But, as a global organization, Unilever still faces a range of sustainability challenges. Among them, reducing the environmental footprint across the entire value chain, supporting sustainable agriculture and reducing deforestation, promoting human rights and ethical labor practices, and addressing social inequality.
“We recognize that these challenges are complex, interconnected and we are committed to working with partners across all sectors to drive progress towards a sustainable future”, adds Alexandru Dinca, Unilever Global Sustainability Lead.
Working with the right partners is essential to achieving Unilever’s sustainability goals.
For example, the FMCG giant is a member of the Ellen MacArthur Foundation's New Plastics Economy initiative, which brings together businesses, governments and NGOs to create a circular economy for plastics.
“Through this partnership, we are working to eliminate plastic waste and pollution, and to create a more sustainable future for our planet. In addition, we work closely with our suppliers and customers to promote sustainable practices and drive positive impact throughout our value chain. By working together, we can create a more sustainable future for everyone”, says Alexandru.
And although Alan Jope stepped down as the CEO of Unilever, his culture to do good is still strong within the company.
Alexandru Dinca, Unilever Global Sustainability Lead, told us more about the company’s sustainability strategy for the next 5 years, which is focused on delivering on the company’s commitments as part of the EV100 initiative, which includes transitioning 100% of the fleet to electric vehicles by 2030.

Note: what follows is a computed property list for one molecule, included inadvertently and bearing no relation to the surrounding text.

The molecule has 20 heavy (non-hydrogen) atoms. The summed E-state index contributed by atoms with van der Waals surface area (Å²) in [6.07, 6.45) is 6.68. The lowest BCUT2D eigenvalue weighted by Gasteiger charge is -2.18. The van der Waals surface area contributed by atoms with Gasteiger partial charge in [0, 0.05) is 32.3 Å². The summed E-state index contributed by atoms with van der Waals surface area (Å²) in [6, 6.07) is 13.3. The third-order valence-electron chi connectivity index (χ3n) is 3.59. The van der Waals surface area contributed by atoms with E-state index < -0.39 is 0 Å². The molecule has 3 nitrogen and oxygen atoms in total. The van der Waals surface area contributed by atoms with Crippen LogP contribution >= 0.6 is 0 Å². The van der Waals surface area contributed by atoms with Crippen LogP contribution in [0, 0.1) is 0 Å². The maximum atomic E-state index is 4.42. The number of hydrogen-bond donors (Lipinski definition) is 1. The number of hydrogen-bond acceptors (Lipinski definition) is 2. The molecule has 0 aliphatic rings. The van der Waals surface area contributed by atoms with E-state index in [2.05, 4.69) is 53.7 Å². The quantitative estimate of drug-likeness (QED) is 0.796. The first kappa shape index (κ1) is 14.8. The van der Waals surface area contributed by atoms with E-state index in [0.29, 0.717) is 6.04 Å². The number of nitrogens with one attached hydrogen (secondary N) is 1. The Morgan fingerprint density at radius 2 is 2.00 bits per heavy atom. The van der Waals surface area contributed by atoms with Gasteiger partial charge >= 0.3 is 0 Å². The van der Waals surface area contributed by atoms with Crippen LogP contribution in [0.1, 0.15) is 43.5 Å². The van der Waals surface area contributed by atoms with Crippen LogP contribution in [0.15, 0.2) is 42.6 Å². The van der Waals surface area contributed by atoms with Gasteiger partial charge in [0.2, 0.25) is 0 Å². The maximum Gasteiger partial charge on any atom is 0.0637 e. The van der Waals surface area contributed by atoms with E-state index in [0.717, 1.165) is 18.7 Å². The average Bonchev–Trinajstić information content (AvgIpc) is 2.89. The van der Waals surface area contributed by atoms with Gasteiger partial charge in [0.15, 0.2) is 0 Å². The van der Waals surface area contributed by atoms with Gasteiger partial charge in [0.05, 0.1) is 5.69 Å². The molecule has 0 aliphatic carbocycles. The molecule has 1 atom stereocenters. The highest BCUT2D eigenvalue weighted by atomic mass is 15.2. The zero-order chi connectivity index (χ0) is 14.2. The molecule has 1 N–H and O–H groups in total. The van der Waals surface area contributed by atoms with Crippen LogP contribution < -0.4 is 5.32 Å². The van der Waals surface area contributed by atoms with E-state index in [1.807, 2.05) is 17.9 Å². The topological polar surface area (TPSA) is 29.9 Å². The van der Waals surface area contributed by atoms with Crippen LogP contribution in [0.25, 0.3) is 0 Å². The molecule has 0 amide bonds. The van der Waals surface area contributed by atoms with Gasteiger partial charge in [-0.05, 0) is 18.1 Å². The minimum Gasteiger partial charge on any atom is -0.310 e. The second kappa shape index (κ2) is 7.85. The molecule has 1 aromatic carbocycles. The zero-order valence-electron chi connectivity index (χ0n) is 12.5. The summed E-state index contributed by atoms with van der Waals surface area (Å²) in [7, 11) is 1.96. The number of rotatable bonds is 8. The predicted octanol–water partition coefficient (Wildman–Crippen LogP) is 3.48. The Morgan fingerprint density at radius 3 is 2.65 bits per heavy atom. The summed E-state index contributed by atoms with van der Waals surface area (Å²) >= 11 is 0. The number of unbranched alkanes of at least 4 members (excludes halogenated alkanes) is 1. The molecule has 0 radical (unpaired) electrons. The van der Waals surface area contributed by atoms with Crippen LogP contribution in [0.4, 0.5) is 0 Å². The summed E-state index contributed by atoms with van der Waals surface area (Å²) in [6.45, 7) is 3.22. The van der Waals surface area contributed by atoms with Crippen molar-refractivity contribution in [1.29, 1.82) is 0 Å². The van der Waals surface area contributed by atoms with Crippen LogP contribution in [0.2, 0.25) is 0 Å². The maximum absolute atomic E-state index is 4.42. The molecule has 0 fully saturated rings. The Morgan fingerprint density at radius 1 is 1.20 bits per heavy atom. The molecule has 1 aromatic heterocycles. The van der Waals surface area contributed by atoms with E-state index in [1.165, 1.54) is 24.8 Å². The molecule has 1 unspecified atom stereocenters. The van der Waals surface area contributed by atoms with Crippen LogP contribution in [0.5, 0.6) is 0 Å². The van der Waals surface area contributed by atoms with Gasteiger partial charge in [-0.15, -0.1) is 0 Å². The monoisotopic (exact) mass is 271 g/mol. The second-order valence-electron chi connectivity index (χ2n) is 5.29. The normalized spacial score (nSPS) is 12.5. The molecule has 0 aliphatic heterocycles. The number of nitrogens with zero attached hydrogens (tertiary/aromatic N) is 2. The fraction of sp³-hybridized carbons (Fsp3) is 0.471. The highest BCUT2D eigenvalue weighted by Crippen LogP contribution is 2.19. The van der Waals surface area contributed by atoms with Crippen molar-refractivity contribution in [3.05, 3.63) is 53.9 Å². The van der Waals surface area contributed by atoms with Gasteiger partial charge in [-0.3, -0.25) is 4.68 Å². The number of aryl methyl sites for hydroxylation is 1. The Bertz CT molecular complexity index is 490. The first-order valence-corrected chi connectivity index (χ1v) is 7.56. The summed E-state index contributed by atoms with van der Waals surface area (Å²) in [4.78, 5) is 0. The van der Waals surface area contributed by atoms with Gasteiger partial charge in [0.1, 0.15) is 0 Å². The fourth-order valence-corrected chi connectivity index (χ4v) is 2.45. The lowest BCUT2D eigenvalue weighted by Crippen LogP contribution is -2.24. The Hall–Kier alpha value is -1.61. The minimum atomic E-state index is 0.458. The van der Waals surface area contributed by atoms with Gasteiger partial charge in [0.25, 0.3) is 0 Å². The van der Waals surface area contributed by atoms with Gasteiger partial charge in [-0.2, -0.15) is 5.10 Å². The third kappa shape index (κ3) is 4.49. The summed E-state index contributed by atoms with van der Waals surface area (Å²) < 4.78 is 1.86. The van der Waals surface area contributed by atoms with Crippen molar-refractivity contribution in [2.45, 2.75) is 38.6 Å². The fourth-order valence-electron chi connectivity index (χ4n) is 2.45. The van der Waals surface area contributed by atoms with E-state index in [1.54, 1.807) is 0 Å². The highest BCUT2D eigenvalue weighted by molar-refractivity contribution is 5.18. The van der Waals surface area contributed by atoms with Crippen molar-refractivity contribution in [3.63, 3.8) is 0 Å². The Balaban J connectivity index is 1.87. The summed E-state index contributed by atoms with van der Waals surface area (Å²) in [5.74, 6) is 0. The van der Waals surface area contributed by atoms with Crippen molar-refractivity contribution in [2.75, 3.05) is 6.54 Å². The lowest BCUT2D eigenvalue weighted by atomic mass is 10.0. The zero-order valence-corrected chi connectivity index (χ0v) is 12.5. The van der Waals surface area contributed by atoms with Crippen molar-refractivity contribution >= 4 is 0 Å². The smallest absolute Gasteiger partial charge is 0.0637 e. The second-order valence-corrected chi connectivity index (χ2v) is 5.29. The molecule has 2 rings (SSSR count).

“We are also committed to achieving net-zero emissions from our operations by 2039, and to sourcing 100% of our energy in operations from renewable sources by 2030. In addition, we are working to reduce our water usage and improve water stewardship across our supply chain, as well as reducing our waste and promoting more sustainable packaging solutions. We are committed to promoting sustainable agriculture and improving the livelihoods of smallholder farmers in our supply chain”, states Alexandru.
The needs of both the present and the future
We were also curious to find out how Alexandru, and Unilever, would define sustainability in 2023, taking into account the challenges in the business field, for the planet, but also at a geopolitical level.
“I believe sustainability means meeting the needs of the present without compromising the ability of future generations to meet their own needs. In 2023, we recognize that the challenges we face are more complex than ever before, with an urgency of addressing climate change and other environmental challenges, social inequality and geopolitical instability. To tackle these challenges, we need to take a systemic approach where economic growth, social development and environmental protection are all interconnected”, says the Unilever representative, mentioning the fact that, as a global organization, Unilever is committed to playing our part in achieving a sustainable future, working with partners across all sectors to drive progress towards the United Nations Sustainable Development Goals.